Market trends in the Washington, D.C., region indicate that housing values will return to 2005’s phenomenal highs within five years, says an economist who studies regional growth at George Mason University in Fairfax, Va.
Dr. Stephen Fuller, speaking to members of the Northern Virginia Association of Realtors on June 17, said the Washington housing market has recovered 10 percent to 12 percent of its value in the past year after being down 25 percent to 30 percent at its lowest in 2008.
Despite a forecast of higher interest rates by year’s end, and an increase in taxes for many as tax cuts implemented in 2003 expire, Washington houses should fetch prices similar to those at their 2005 peak by 2015, according to Fuller.
And the northern Virginia market, he added, is likely to return to peak values sooner — by 2014.
“When are houses going back to the values they were here?” Fuller asked, pointing to a chart containing 2005 values. “That wasn’t defensible; it was too soon. But if you play this out, in Virginia, it’s going to be 2014 when we are back at those astronomical values.”
Fuller said an examination of the charts shows that, between 1999 and 2009, the Washington area housing market saw 6 percent overall annual growth, despite its swinging highs and lows.
He reminded Realtors that the long-term average return on investment for real estate is 6 percent to 7 percent. “So we’re only a point below where we would have been if we’d been on a straight-line trajectory the whole time,” Fuller said.
Agents attending the seminar were buoyed by his projections but raised concerns over what some analysts say is a looming “shadow inventory” of pending foreclosures and homes that could flood the market now that homeowners, who were awaiting a market bounce, list their properties.
Fuller said trends indicate reluctant homeowners are slowly putting their homes on the market, having accepted the current values, and banks have spent the past two years learning to deal with foreclosures and expedite sales.
“In the next year, we’ll still see signs that are troubling…but we’ve now gone through a year of watching indicators that are pointing to growth,” Fuller said.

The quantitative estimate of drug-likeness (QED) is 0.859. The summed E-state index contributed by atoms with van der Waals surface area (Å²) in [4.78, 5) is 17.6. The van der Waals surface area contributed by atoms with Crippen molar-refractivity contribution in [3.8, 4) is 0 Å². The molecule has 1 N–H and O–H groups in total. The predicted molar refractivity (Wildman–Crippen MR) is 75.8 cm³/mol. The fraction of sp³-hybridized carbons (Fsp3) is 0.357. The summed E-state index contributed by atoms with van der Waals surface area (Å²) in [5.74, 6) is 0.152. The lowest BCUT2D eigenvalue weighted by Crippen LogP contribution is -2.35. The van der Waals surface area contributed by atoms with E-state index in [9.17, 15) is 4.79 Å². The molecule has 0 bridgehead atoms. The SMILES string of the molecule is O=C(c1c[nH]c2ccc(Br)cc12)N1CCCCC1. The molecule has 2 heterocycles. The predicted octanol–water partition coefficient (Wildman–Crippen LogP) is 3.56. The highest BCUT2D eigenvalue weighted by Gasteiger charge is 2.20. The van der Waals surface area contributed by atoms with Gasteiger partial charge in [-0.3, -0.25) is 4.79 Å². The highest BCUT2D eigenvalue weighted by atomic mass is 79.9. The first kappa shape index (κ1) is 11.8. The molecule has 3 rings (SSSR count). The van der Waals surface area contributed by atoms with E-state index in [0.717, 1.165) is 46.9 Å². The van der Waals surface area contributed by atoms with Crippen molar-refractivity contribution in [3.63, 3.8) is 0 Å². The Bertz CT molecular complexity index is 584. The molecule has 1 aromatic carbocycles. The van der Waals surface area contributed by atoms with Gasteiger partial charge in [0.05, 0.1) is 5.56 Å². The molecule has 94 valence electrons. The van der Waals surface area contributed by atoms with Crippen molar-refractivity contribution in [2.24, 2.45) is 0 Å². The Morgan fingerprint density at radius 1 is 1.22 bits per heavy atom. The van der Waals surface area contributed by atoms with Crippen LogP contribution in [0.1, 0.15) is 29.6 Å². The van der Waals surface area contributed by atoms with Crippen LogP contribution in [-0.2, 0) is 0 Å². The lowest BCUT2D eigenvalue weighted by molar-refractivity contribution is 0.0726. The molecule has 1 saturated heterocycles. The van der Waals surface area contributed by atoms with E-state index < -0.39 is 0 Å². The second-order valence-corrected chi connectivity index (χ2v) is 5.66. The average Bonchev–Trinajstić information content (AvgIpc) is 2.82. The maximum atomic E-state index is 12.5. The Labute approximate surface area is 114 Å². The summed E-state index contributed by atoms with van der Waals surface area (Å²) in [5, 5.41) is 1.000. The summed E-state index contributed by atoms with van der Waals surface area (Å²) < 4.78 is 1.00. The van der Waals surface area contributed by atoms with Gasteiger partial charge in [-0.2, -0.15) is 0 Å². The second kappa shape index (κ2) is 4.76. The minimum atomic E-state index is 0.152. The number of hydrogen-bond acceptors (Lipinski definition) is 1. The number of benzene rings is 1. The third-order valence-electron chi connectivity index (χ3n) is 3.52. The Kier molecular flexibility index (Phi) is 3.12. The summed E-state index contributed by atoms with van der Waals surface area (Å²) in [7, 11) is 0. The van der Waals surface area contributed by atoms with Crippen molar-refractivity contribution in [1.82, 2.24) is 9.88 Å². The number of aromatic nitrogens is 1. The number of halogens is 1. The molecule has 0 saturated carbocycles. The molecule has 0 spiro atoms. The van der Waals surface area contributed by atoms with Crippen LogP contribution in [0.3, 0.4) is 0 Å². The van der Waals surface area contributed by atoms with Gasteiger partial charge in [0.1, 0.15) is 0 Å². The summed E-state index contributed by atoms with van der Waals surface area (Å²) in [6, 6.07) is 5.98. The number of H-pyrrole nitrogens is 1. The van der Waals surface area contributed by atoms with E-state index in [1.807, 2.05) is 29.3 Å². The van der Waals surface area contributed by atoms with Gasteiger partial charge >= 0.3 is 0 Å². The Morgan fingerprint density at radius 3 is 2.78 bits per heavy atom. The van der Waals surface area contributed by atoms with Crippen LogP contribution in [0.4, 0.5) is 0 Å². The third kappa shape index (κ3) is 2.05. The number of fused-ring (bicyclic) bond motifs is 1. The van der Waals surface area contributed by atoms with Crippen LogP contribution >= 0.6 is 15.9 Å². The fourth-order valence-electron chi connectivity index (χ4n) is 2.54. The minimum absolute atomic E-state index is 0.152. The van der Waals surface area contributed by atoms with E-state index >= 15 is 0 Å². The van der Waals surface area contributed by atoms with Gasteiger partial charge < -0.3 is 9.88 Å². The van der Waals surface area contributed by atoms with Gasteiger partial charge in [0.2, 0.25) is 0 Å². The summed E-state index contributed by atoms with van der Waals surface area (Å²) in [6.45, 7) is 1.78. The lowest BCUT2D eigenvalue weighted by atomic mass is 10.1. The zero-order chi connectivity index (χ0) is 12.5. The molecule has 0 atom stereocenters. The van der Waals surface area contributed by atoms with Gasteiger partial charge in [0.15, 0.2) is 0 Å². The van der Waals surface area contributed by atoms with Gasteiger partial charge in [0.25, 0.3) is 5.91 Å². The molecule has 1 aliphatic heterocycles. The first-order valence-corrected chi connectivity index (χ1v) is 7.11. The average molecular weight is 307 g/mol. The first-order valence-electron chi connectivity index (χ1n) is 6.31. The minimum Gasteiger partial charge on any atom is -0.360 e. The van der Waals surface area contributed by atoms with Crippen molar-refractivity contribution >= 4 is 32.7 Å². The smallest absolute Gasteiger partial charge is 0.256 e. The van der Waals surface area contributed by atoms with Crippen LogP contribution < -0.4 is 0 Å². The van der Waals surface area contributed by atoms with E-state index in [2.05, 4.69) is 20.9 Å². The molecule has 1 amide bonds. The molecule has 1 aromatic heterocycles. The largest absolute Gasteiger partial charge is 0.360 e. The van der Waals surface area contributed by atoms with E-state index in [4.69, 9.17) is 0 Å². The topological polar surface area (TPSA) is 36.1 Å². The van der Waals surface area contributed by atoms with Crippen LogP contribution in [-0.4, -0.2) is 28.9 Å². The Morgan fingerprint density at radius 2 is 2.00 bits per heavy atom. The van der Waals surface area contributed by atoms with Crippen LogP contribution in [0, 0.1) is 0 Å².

He added that the one economic sector that continues to concern him is the construction and home building industry: “New home construction started subtracting from the economy in 2005, was still really negative in ’09 and is projected to go positive in ’10. Not a whole lot — about 500,000 units. We should be doing 1.4 million, and we will, but it’s not going to be until ’11, ’12, and we don’t equalize until ’14. That’s a key element to the recovery. The building industry puts people to work, not just the ones in construction. It has the broadest impact on the economy, a big impact, but it won’t show up until this time next year,” Fuller said.
Fuller’s reluctant pessimism about the building industry’s recovery puts him on par with the industry itself, which has expressed less confidence in its recovery. This week, the National Association of Home Builders said they believe the expiration of the first time home buyer tax credit will contribute to slower housing starts, according to an Associated Press story.
Fuller said housing starts likely will increase in Washington, D.C., as consumer confidence grows, as the city maintains its low unemployment rate and as the market for existing homes expands.
“I’m holding out for the October figures. By then, we’ll have worked through the distortions of the tax credit and the economy should be on its own. Take a close look at that month, as it will be the month that sets up the next year,” Fuller said.